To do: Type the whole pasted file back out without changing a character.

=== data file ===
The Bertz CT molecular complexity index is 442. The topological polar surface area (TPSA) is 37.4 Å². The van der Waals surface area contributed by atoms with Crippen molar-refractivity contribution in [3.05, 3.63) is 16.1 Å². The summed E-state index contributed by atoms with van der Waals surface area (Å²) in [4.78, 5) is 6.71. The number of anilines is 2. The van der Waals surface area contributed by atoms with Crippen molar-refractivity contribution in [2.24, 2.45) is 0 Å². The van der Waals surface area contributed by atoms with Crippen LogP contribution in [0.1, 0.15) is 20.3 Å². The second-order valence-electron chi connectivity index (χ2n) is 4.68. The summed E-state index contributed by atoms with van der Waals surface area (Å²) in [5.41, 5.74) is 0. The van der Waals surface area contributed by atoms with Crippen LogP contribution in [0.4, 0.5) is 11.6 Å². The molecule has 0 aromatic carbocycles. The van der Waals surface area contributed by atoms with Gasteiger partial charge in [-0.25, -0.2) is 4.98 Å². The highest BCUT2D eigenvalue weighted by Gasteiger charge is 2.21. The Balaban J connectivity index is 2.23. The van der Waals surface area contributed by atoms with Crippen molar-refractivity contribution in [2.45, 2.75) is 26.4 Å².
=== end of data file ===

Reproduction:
The Bertz CT molecular complexity index is 442. The topological polar surface area (TPSA) is 37.4 Å². The van der Waals surface area contributed by atoms with Crippen molar-refractivity contribution in [3.05, 3.63) is 16.1 Å². The summed E-state index contributed by atoms with van der Waals surface area (Å²) in [4.78, 5) is 6.71. The number of anilines is 2. The van der Waals surface area contributed by atoms with Crippen molar-refractivity contribution in [2.24, 2.45) is 0 Å². The van der Waals surface area contributed by atoms with Crippen LogP contribution in [0.1, 0.15) is 20.3 Å². The second-order valence-electron chi connectivity index (χ2n) is 4.68. The summed E-state index contributed by atoms with van der Waals surface area (Å²) in [5.41, 5.74) is 0. The van der Waals surface area contributed by atoms with Crippen LogP contribution in [0.4, 0.5) is 11.6 Å². The molecule has 0 aromatic carbocycles. The van der Waals surface area contributed by atoms with Gasteiger partial charge in [-0.25, -0.2) is 4.98 Å². The highest BCUT2D eigenvalue weighted by Gasteiger charge is 2.21. The Balaban J connectivity index is 2.23. The van der Waals surface area contributed by atoms with Crippen molar-refractivity contribution in [2.45, 2.75) is 26.4 Å².